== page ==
During my daily commute, where I often do my best thinking, I suddenly remembered WMAC Masters, and all its hyper martial arts glory. Not quite a cartoon, this aired — at least for me — at noon, when cartoons were officially over. Considering it wasn’t reruns of Soul Train, I was at least curious. Seeing the over-the-top action performed by human cartoons, I was all in. With characters like Yin Yang Man, Red Dragon, Turbo, and Olympus, how could I not be?
WMAC Masters (World Martial Art Counsel), had a host of
caricatures martial artists competing for the coveted Dragon Star. Fighters would face off against each other, the winner earning the other’s symbol. Collecting 10 symbols, which completed their belt, allowed them to challenge the current Dragon Star holder in a title match. The reigning Dragon Star got to do cool things like not talk as he sat upon his Conan-like pedestal, unable to hang out with the other fighters back stage. The fights consisted of the two combatants (there was a female league as well) each facing off against a horde of ninjas. Their power score meter was knocked down every time they screwed up (took a hit, bad technique, etc.), before facing off against each other.
I can’t begin to describe on how many levels this show was a joke. Each character had horribly bland or vaguely racist designs. The intent, of course, was to sell toys. There was the aforementioned Yin Yang Man, who as you could guess, was Asian. Or Tsunami, who was not only Asian, but has the wave from the famous Edo Great Wave off Kanagawa painting on his shirt. Let’s continue playing everyone’s favorite game, is it racist? Here are the names of a few other fighters, what ethnicity were they? Panther. Olympus. Great Wolf. Hollywood. Whatever images those names invoked, yes.
As for the martial arts on display, I need to throw out this qualifier. I’ve been an MMA fighter for nine years. Not turning this into a brag fest, let’s just say I know a lot. The fighting here was terrible. I’m not disputing the talent of the actors — you try and kick higher than your head without falling on your butt (trust me, it’s hard). The show had some of the best choreography this side of Power Rangers. Give me an hour, though, and I’ll come up with better. Sigh. I think I’ve missed my calling in life.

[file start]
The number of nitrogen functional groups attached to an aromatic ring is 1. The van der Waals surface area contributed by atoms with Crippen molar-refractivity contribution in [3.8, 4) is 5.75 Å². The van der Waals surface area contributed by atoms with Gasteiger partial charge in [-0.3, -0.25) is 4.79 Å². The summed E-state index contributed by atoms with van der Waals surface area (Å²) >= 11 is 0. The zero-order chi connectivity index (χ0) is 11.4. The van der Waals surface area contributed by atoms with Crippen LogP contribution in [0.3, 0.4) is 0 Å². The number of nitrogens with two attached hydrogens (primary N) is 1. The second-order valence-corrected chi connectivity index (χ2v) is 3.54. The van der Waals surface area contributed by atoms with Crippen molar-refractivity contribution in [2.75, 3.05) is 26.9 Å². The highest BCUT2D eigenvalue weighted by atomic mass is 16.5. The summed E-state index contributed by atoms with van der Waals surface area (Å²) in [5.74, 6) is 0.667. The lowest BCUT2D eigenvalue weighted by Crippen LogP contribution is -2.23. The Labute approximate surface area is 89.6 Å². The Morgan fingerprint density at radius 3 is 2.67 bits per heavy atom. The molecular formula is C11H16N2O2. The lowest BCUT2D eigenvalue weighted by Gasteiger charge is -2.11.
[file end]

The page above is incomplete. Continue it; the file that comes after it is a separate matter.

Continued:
The show lasted only two seasons, with one hell of a cliffhanger at the end of each (it wasn’t Turbo, honest, I checked). Due to poor ratings and shockingly bad toy sales (did not even know there were any at the time), the show was cancelled. Fun fact: Shannon Lee, daughter of legend Bruce Lee and brother of the Crow, Brandon Lee, was the host the first season. The second season went way overboard, not really needing a host any more.
This is a Mortal Kombat knockoff. The show, fights, and characters took obvious inspiration from the game. Score meters? Random ninjas? Every character had an MK analogy, like the Machine (a muscular black man, who wore fake machine parts/armor) obviously being a ripoff of Jax. This was terrible. Fun to watch now, if you’ve seen the show before, or I guess if you haven’t. All the episodes are available on YouTube in wonderful ripped-from-VHS definition. Give it a go if you’re looking for a laugh. I know this isn’t a cartoon, but where else was I supposed to put this nonsense?
Anyone think the announcer sounded like the Omega Virus? Can you kick higher than your head? Comment below!
In addition to THN’s Saturday Morning Cartoons and Nerd at the Movies, Tony writes for his own site, thecredhulk.com, about comics, video games, movies, TV and more, six days a week. You can follow his updates on Facebook or Twitter. Drop by and tell ’em hi.
Carmichael Simon’s fighter name was Kid Carmichael.